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Unions to participate in Metro Petition Caravan

Joe Flexer — February 1984

Preparations for the imminent launching of the Peace Petition Caravan Campaign in Metro Toronto took a qualitative step forward as a result of a January 3 meeting of representatives from organised labour and the peace movement.

The organisations represented included the Canadian Labour Congress, Ontario Federation of Labour, Labour Council of Metropolitan Toronto, Toronto Disarmament Network, United Auto Workers, NDP Anti-War Committee, International Women’s Day Committee, Cruise Missile Conversion Project, Against Cruise Testing and the Voice of Women. The meeting focussed on the organisation of a broadly-based campaign structure suited to conducting the Peace Petition Caravan Campaign on a mass basis in Toronto.

The PPCC is envisaged as a year-long program of activities designed to increase public awareness of disarmament issues and to help structure the peace movement for politically effective intervention into the next federal election.

The tone and framework of the meeting was set by the initial report from Brother Buzz Hargrove, administrative assistant to Canadian UAW director Robert White. He reported that the UAW had decided to join the TDN as a reflection of its commitment to I) the labour movement actively joining the peace movement; 2) successfully waging the PPCC on a genuinely mass basis; and 3) the active participation of the membership of the labour movement in the long term task of building a mass movement for peace and disarmament in Canada.

Specifically in regard to the PPCC, Hargrove explained that the UAW favoured for this purpose the founding in Toronto of a broad mass-based coalition structure. This coalition will be based essentially on the broadening of the TDN to include the labour movement and other forces, but will be structurally independent from the TDN.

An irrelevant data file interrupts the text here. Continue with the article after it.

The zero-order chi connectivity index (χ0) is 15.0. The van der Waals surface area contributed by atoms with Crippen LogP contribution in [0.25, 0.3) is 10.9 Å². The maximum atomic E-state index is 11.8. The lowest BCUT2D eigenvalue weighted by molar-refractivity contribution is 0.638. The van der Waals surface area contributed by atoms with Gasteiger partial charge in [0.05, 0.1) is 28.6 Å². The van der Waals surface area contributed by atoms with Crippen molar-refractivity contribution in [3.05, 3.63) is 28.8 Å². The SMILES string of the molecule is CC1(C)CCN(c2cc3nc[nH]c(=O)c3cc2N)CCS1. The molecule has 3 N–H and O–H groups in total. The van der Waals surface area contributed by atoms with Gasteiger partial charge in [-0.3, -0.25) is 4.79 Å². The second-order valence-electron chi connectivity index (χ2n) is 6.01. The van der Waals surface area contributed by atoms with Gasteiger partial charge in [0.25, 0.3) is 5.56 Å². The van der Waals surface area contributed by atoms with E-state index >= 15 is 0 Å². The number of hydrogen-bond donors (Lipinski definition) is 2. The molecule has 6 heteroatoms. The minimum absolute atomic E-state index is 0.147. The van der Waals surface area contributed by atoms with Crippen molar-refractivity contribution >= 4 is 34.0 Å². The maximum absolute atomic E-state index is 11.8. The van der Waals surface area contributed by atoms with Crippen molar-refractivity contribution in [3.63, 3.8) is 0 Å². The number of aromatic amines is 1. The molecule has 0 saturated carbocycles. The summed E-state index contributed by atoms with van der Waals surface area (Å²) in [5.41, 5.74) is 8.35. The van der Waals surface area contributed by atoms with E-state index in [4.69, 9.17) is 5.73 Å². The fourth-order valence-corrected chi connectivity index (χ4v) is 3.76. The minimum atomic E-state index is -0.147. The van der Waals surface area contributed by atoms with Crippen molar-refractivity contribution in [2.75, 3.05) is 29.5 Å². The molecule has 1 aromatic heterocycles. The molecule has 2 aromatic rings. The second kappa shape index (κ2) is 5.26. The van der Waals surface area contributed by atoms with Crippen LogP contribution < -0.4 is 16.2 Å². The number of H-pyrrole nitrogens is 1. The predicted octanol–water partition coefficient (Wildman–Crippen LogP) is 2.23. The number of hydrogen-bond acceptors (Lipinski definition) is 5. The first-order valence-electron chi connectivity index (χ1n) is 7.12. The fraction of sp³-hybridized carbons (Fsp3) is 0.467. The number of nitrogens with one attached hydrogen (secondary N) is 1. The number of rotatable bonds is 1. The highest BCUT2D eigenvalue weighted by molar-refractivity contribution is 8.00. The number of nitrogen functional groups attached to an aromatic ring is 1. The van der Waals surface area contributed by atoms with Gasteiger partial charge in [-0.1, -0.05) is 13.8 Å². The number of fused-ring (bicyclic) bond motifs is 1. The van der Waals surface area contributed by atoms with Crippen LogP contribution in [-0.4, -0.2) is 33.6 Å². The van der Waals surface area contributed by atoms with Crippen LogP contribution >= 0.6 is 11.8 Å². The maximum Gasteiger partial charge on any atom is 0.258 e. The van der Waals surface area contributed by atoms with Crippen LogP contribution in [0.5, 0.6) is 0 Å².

Representatives of the TDN then presented a proposal for the construction of such a coalition. This will be a mass-oriented coalition open to every organisation committed to. the PPCC. The constituencies immediately able to join the coalition will include all TDN member organisations; the TDN itself; any and all labour organisations, such as the national and regional offices of UAW, Steelworkers, CUPE, etc., the Toronto and District Labour Council and all its affiliated locals; any and all church organisations (both the federations and individual churches); and many more.

Should it become necessary, the voting basis in this coalition would be one vote for each organisation or duly-constituted standing committee. A representative Steering Committee would be elected, which would meet at regular. times and places. Its meetings would be open (with speaking reports) to anybody working in the coalition. This is a fairly traditional peace movement structure.

Other speakers, from the labour movement and elsewhere, spoke in basic agreement with these reports. There were, of course, various nuances of position expressed hut it seems fair to say that the opinions expressed were in all important respects unanimous.

The meeting then struck a convening committee to undertake the practical tasks of organising the first and founding meeting of the new Toronto PPCC Coalition. (This meeting was subsequently organised and held on January 24. It was a great success.)

Since the January 3 meeting, the UAW has joined the TDN, and has assigned Brothers Pat Clancy, Jim O’Neil and George Ehring to participate in its work.

The Peace and Disarmament Committee of the Toronto and District Labour Council has recommended that the Council join the TDN. This will be acted upon at the upcoming February meeting of the Council and its Executive Board.

Peace activists will surely welcome the outcome and results of the January 3 meeting. These are yet more reasons for the expectation that the peace movement in this city and this country will go from strength to strength.

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